Dreamforce 2017 is in full swing this week in San Francisco, which means that Salesforce is changing, shedding a skin to reveal a new and improved creature. This time, rather than announcing a new cloud or a mountain of technology, the company seems focused on improving what it has and delivering a tighter and more powerful solution set for a future that’s just emerging. I see a pivot in all this.
Let me explain. The emphasis this time seems to be on delivering what we used to call “whole product” — the constellation of product, policies, procedures, and anything else that delivers customer nirvana.
In the last few years, our focus has been mostly around the customer experience, a related but different thing. “Experience” connotes what’s in the moment, but “whole product” is much more about the ways customers react toward a product or brand, even when they aren’t engaged with it. For instance, does a product or brand give customers reason to sing its praises in the marketplace?
Salesforce’s approach to this question hasn’t changed much in nearly two decades, though the tools it can bring to bear on the situation have evolved and improved hugely. Salesforce is using Dreamforce to initiate a pivot in itself, and to gently persuade customers to follow.
Rather than introducing new clouds or a slew of product innovations (there are enough, don’t worry) the company seems focused on making everything it has run better together, optimizing business for customers and employees.
4th Industrial Revolution
The pivot it envisions involves more-engaged employees and more-loyal customers through better use of big data and analytics to drive well-tuned business processes, perhaps through the Internet of Things. The result it predicts is a new industrial revolution driven by digital innovation.
Walking the show floor provides good insights. There are partner solutions from Vlocity, for example, that automate the hardest parts of sales processes — enabling banks, for example, to reduce commercial loan approvals by orders of magnitude from weeks to minutes.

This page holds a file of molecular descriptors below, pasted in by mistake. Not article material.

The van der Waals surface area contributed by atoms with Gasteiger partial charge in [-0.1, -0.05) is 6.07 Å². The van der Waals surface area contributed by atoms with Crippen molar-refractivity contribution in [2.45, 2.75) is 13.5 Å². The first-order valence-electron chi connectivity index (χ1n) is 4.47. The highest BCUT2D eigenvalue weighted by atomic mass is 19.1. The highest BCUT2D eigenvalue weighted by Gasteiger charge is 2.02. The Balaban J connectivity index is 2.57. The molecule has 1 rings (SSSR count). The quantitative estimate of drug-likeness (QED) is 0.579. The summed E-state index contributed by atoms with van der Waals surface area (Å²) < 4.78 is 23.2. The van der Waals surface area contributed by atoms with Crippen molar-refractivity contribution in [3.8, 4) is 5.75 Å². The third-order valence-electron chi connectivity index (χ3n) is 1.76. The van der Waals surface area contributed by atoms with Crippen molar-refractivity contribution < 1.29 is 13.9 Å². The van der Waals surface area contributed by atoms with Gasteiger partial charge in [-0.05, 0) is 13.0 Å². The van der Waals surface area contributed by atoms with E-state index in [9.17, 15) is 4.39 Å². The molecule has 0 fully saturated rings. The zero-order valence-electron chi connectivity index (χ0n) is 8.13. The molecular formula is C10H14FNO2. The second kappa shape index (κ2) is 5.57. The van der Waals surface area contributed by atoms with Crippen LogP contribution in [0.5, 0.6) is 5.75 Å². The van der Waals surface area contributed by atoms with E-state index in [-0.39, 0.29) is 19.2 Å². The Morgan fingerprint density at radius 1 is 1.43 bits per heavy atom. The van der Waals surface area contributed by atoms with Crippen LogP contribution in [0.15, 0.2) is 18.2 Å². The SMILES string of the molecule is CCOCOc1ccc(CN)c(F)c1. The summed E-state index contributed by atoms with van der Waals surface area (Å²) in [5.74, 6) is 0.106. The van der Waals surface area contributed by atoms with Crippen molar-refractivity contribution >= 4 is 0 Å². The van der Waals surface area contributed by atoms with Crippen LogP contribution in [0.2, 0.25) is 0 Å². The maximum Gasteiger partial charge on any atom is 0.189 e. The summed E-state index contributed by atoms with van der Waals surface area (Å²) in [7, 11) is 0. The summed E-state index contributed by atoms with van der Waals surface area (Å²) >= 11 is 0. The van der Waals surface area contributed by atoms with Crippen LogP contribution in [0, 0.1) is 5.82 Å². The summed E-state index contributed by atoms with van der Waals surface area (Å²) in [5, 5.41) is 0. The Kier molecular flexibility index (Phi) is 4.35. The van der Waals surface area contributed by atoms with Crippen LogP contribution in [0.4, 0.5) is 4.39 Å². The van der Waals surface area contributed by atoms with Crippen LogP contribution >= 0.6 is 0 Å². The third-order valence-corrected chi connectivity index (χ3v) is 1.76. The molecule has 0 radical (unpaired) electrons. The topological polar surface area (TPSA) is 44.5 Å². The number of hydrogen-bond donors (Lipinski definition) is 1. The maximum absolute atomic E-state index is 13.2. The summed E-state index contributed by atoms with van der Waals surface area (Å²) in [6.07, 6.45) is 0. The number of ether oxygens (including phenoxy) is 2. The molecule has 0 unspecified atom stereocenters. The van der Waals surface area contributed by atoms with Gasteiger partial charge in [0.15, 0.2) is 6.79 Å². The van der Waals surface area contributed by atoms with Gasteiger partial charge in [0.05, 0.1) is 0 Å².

There are examples from the tire company Michelin and the shoe company Adidas that speak to finding ways to capture and analyze data to engage customers like never before. From these innovations can come what Salesforce has described as a “fourth industrial revolution,” taking the idea of digital disruption up a notch.
There’s good evidence that Salesforce is pivoting in the direction of delivering increasingly better whole product. A technology generation ago, whole product was a strategy gurus like Geoffrey Moore said you adopted when your core product was fully articulated and you needed a new way to compete. You looked to process, policies, documentation and customer support to get an edge.
The reality today is that you can’t wait that long, and there are more parameters to consider — like the human being. You need to do product and all the rest more or less simultaneously, because in this age, customer attrition is easier than ever.
So the pivot is toward capturing and using customer data to provide insights into whole product needs. In one telling example, a representative from Michelin told me how the company supports keeping tire pressure adequate at all times.
Fleet managers are coming to rely on Michelin and its services to ensure greater reliability. You might not think that’s important but about one third of truck breakdowns are linked not to mechanical failures but to tires and 90 percent of the time that means tire pressure.
Michelin is using its ability to monitor tire pressure and publish digital tire information to engage its fleet customers with better service, and in the process compete for customer loyalty. It’s a small thing — but it’s the stuff that leads to new products and services, and the jobs that go with them. In some cases, it might even lead to new industries. This could be an example of the IoT in action, but it’s also a broader picture of the future of business.
People and Perceptions
Salesforce hasn’t left the future of business to the purely technical, either. It led a discussion of the best ways to treat the people side of the equation in a session for analysts on Monday. By the middle of the next decade, the workforce will be 75 percent millennial, and this is a generation characterized by people who increasingly seek greater meaning in their work. Millennials typically want to be engaged in a bigger effort than the prosaic job.
Salesforce research shows that employees who are more engaged are the ones who best engage customers, which leads to customer loyalty and, ultimately, profits.
It’s doing well by doing good — a key tenet of the company’s 1:1:1 philanthropy — and the evidence suggests it works. Today, more than 3,000 companies have some version of the strategy, and Salesforce is at the top of various rankings from Fortune magazine and others as the best place to work and the most innovative company.
Salesforce’s pivot is pointing a way for others to follow. They can’t all become the best place to work or the most innovative company on the planet, but the superlatives are unimportant. What is vital is that customers see their vendors in those or similar terms. With Dreamforce and this pivot, Salesforce is showing us how to do it.
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